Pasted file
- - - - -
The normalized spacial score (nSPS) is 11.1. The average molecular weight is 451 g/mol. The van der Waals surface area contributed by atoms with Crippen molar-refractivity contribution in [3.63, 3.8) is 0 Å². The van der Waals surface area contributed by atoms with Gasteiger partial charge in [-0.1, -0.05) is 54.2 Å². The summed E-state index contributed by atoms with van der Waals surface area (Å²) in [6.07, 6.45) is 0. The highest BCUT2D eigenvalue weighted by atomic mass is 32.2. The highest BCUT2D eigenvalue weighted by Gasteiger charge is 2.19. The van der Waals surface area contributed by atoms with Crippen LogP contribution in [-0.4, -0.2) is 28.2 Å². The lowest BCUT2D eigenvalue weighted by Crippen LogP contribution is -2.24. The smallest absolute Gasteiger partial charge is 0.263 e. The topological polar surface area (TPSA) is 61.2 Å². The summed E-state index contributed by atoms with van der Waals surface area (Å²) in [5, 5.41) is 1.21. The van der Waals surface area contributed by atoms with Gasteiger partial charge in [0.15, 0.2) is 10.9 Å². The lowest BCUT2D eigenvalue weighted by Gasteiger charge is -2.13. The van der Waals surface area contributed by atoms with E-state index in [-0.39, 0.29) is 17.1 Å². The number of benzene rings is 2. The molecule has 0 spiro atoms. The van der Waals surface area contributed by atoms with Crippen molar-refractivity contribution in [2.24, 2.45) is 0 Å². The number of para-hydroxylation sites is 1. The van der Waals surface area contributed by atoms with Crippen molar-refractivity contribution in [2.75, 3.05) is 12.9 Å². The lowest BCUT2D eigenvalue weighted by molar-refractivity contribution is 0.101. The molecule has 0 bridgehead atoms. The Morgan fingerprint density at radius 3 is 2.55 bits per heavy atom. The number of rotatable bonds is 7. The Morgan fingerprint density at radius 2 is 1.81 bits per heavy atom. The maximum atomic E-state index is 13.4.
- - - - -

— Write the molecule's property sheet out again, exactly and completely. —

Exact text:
The normalized spacial score (nSPS) is 11.1. The average molecular weight is 451 g/mol. The van der Waals surface area contributed by atoms with Crippen molar-refractivity contribution in [3.63, 3.8) is 0 Å². The van der Waals surface area contributed by atoms with Gasteiger partial charge in [-0.1, -0.05) is 54.2 Å². The summed E-state index contributed by atoms with van der Waals surface area (Å²) in [6.07, 6.45) is 0. The highest BCUT2D eigenvalue weighted by atomic mass is 32.2. The highest BCUT2D eigenvalue weighted by Gasteiger charge is 2.19. The van der Waals surface area contributed by atoms with Crippen LogP contribution in [-0.4, -0.2) is 28.2 Å². The lowest BCUT2D eigenvalue weighted by Crippen LogP contribution is -2.24. The smallest absolute Gasteiger partial charge is 0.263 e. The topological polar surface area (TPSA) is 61.2 Å². The summed E-state index contributed by atoms with van der Waals surface area (Å²) in [5, 5.41) is 1.21. The van der Waals surface area contributed by atoms with Gasteiger partial charge in [0.15, 0.2) is 10.9 Å². The lowest BCUT2D eigenvalue weighted by Gasteiger charge is -2.13. The van der Waals surface area contributed by atoms with E-state index in [-0.39, 0.29) is 17.1 Å². The number of benzene rings is 2. The molecule has 0 spiro atoms. The van der Waals surface area contributed by atoms with Crippen molar-refractivity contribution in [2.24, 2.45) is 0 Å². The number of para-hydroxylation sites is 1. The van der Waals surface area contributed by atoms with Crippen molar-refractivity contribution in [2.75, 3.05) is 12.9 Å². The lowest BCUT2D eigenvalue weighted by molar-refractivity contribution is 0.101. The molecule has 0 bridgehead atoms. The Morgan fingerprint density at radius 3 is 2.55 bits per heavy atom. The number of rotatable bonds is 7. The Morgan fingerprint density at radius 2 is 1.81 bits per heavy atom. The maximum atomic E-state index is 13.4.